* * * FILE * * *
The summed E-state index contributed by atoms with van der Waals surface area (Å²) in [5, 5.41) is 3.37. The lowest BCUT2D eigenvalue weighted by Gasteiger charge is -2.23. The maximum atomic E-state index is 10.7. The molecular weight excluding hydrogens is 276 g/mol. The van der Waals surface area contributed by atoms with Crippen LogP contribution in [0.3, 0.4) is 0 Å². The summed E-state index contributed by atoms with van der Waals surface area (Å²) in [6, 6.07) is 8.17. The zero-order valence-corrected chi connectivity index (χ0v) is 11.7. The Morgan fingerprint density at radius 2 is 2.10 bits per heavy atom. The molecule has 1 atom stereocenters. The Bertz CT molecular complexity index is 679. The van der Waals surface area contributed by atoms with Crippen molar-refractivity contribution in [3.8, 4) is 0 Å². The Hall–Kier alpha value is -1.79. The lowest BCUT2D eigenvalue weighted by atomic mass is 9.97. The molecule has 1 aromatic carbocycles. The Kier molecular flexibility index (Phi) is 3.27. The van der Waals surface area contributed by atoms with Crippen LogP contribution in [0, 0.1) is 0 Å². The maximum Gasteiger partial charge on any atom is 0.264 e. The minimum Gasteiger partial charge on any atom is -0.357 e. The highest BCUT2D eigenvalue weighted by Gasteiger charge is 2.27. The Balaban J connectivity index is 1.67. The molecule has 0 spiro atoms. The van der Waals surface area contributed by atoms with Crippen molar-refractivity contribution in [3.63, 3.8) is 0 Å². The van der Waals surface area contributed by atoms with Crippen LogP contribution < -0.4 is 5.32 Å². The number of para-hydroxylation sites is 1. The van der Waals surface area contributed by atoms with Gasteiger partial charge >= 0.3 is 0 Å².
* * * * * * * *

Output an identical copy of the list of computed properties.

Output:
The summed E-state index contributed by atoms with van der Waals surface area (Å²) in [5, 5.41) is 3.37. The lowest BCUT2D eigenvalue weighted by Gasteiger charge is -2.23. The maximum atomic E-state index is 10.7. The molecular weight excluding hydrogens is 276 g/mol. The van der Waals surface area contributed by atoms with Crippen LogP contribution in [0.3, 0.4) is 0 Å². The summed E-state index contributed by atoms with van der Waals surface area (Å²) in [6, 6.07) is 8.17. The zero-order valence-corrected chi connectivity index (χ0v) is 11.7. The Morgan fingerprint density at radius 2 is 2.10 bits per heavy atom. The molecule has 1 atom stereocenters. The Bertz CT molecular complexity index is 679. The van der Waals surface area contributed by atoms with Crippen molar-refractivity contribution in [3.8, 4) is 0 Å². The Hall–Kier alpha value is -1.79. The lowest BCUT2D eigenvalue weighted by atomic mass is 9.97. The molecule has 1 aromatic carbocycles. The Kier molecular flexibility index (Phi) is 3.27. The van der Waals surface area contributed by atoms with Crippen LogP contribution in [0, 0.1) is 0 Å². The maximum Gasteiger partial charge on any atom is 0.264 e. The minimum Gasteiger partial charge on any atom is -0.357 e. The highest BCUT2D eigenvalue weighted by Gasteiger charge is 2.27. The Balaban J connectivity index is 1.67. The molecule has 0 spiro atoms. The van der Waals surface area contributed by atoms with Crippen molar-refractivity contribution in [3.63, 3.8) is 0 Å². The van der Waals surface area contributed by atoms with Crippen LogP contribution < -0.4 is 5.32 Å². The number of para-hydroxylation sites is 1. The van der Waals surface area contributed by atoms with Gasteiger partial charge >= 0.3 is 0 Å².